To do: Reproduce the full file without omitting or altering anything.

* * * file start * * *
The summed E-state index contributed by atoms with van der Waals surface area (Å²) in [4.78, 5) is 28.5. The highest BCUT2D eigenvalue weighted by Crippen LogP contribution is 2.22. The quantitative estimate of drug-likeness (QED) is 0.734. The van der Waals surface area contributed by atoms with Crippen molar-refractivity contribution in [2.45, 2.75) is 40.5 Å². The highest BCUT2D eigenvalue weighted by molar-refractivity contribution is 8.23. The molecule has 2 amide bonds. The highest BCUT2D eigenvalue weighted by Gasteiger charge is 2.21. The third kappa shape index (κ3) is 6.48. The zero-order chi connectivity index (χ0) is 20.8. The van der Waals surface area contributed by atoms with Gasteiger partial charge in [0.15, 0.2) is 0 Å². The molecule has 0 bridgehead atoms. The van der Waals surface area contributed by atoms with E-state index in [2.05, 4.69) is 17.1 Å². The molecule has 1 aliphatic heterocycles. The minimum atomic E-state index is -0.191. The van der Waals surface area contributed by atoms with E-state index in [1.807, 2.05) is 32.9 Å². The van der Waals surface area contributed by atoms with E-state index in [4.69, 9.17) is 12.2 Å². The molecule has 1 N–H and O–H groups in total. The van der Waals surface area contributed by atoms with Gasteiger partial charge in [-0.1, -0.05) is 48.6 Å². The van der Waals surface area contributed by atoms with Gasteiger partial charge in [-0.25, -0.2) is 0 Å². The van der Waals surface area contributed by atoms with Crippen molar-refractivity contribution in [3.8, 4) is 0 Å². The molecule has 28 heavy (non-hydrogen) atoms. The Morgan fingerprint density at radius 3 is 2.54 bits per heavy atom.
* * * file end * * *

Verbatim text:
The summed E-state index contributed by atoms with van der Waals surface area (Å²) in [4.78, 5) is 28.5. The highest BCUT2D eigenvalue weighted by Crippen LogP contribution is 2.22. The quantitative estimate of drug-likeness (QED) is 0.734. The van der Waals surface area contributed by atoms with Crippen molar-refractivity contribution in [2.45, 2.75) is 40.5 Å². The highest BCUT2D eigenvalue weighted by molar-refractivity contribution is 8.23. The molecule has 2 amide bonds. The highest BCUT2D eigenvalue weighted by Gasteiger charge is 2.21. The third kappa shape index (κ3) is 6.48. The zero-order chi connectivity index (χ0) is 20.8. The van der Waals surface area contributed by atoms with Gasteiger partial charge in [0.15, 0.2) is 0 Å². The molecule has 0 bridgehead atoms. The van der Waals surface area contributed by atoms with E-state index in [2.05, 4.69) is 17.1 Å². The molecule has 1 aliphatic heterocycles. The minimum atomic E-state index is -0.191. The van der Waals surface area contributed by atoms with E-state index in [1.807, 2.05) is 32.9 Å². The van der Waals surface area contributed by atoms with E-state index in [4.69, 9.17) is 12.2 Å². The molecule has 1 N–H and O–H groups in total. The van der Waals surface area contributed by atoms with Gasteiger partial charge in [-0.1, -0.05) is 48.6 Å². The van der Waals surface area contributed by atoms with Gasteiger partial charge in [-0.25, -0.2) is 0 Å². The van der Waals surface area contributed by atoms with Crippen molar-refractivity contribution in [3.8, 4) is 0 Å². The molecule has 28 heavy (non-hydrogen) atoms. The Morgan fingerprint density at radius 3 is 2.54 bits per heavy atom.